2. Natasha Olivera says:

    I agree with the previous comment as well as your approach. My boys are 13 and 16 and these are on going conversations that happen over dinner, in the car, and with friends around. And we have never used “cutesy” names for body parts either. I share plenty of candid and hilarious stories of these “awkward” moments where I have had to answer questions from what “fisting” is to walking in on my boys watching porn on my blog

  3. Rachael says:

    I was skeptical to read this at first because of the title, but I must say this is great! My mom was always like this with us growing up and I plan to be the same way with my son. He is 3 weeks shy of his 2nd birthday and has been able to point out his penis since about 12 or 13 months old. He hasn’t asked any hard questions yet but my goddaughter was very curious when I was pregnant and we had to pull out some pictures as well to show her what was going on in my belly. I know so many friends whose parents never talked about sex or anything to them even after they were well in their 20s. I just never understood this. My friends would come to my mom and ask her questions about their period and birth control because they were horrified to even think about talking to their mom.

  4. Mary Sh says:

    That is the best way. I taught all of mine the proper medical terminology for all of their body parts too. If they wanted to use slang on occasion I was fine with that as long as they weren’t using it in a crude form and always used the proper names when they should. Just being upfront, open and honest does save a lot of embarrassing moments later. Plus it builds confidence. I have 2 sons & 2 daughters. 3 of which are fully grown. Any of them would equally go to a drug store and buy any product needed wether it be for them or the opposite sex. Believe me, I found out when in an emergency desperation I asked my son then 13 year old son if he would please go to the drug store across the street and get me a box of tampons. I gave him the box end label and money and off he went like it was no big deal. They would do the same for their sister or finances. The 3 oldest are all in their 20′s and I do have to say there still comes a few times in the teenage years and maybe early 20′s when you still have to sit them down and have a talk with them. There are things that until they are ready for a relationship or near puberty that they’re just not ready for anytime before that and that pretty much only a parent can give. Some kids you have to be very blunt with about different things and each child is different about what. You always hope they will choose to obtain until a respectable age, marriage or at least serious commitment but they’re all different and must be taught and treated as such. None of mine have married yet, though invites are to go out soon for one. They’re early, mid and late 20 something and there’s been no oopsie grand babies. Now, wish me the luck with this L in L 11 month old.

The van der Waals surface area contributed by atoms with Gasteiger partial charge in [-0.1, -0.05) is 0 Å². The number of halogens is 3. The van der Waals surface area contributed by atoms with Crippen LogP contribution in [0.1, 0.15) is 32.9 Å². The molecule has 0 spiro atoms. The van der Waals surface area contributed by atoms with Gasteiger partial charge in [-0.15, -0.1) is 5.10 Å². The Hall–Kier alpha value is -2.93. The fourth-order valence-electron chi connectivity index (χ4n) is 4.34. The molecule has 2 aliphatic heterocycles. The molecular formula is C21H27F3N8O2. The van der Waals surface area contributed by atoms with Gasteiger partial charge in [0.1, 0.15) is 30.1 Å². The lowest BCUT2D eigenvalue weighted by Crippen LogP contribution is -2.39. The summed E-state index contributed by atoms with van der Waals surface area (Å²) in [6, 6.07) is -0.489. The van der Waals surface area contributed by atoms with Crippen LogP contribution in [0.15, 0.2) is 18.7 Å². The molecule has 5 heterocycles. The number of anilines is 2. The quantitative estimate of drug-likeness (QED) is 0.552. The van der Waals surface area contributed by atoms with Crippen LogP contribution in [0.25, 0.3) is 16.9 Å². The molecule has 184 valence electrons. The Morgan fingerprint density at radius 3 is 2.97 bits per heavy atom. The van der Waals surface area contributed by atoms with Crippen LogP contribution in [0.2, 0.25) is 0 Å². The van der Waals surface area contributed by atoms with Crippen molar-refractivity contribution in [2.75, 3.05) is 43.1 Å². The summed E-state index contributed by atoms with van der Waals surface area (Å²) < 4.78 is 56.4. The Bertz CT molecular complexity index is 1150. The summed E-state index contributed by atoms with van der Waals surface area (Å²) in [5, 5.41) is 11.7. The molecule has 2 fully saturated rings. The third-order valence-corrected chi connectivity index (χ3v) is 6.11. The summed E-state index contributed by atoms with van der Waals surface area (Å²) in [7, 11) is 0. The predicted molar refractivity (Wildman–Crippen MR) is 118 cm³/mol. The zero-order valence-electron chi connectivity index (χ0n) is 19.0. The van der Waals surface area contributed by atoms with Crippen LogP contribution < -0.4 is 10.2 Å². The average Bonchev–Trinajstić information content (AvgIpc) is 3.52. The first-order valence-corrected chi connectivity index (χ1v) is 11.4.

5. veronica says:

    I did this exact thing with my daughter. She’s 4 now and already knows where babies come from and everything. I started teaching her when she was 18 months. I had a close friend that was pregnant and she kept calling her fat. I went to the library and found a ton of books on the subject that were for her age group. As she got older and asked I’d explain it better. I think it’s much better to do this because kids are having sex at a much younger age. Way before puberty. So this needs to be done early. And I really do agree that you need to teach the kids proper terms for their body parts mainly for safety reasons. If someone pedophile tried to take your kid away and was using the proper term and you used something else it just makes it easier for them. That’s just my opinion.

  6. TK says:

    Though my daughter is only 10mths old, I plan to be very open with all of her questions around “sex, etc”. My mom was very open with me growing up, and we never had “the talk”.
    There are 2 great books I highly recommend:
    “The Miracle of Life” – it’s a pop-up book showing all stages of pregnancy from conception to birth. I loved this book as a kid, and my mom recently found me my own copy :)
    “It’s Not the Stork” – covers ALL aspects of our bodys, sex, families, pregnancy etc. It’s geared towards starting younger kids with the facts – the recommended age is listed as 4 years old, but I likely will use it as a reference whenever the questions start!

  7. Chris says:

    This is exactly how my mother taught myself and my sibs. It is also how I am teaching mine (7, 12 & 14). Have I answered questions that were embarassing for me? Yes. But They weren’t embarassed, and they asked me. Not thier “experiances & knowledgeable” 13 yo friend. *shudder*. I will say I have had to read about puberty in boys, since I never was one, lol, but the boys enjoy watching me get stumped and then researching to find the answers.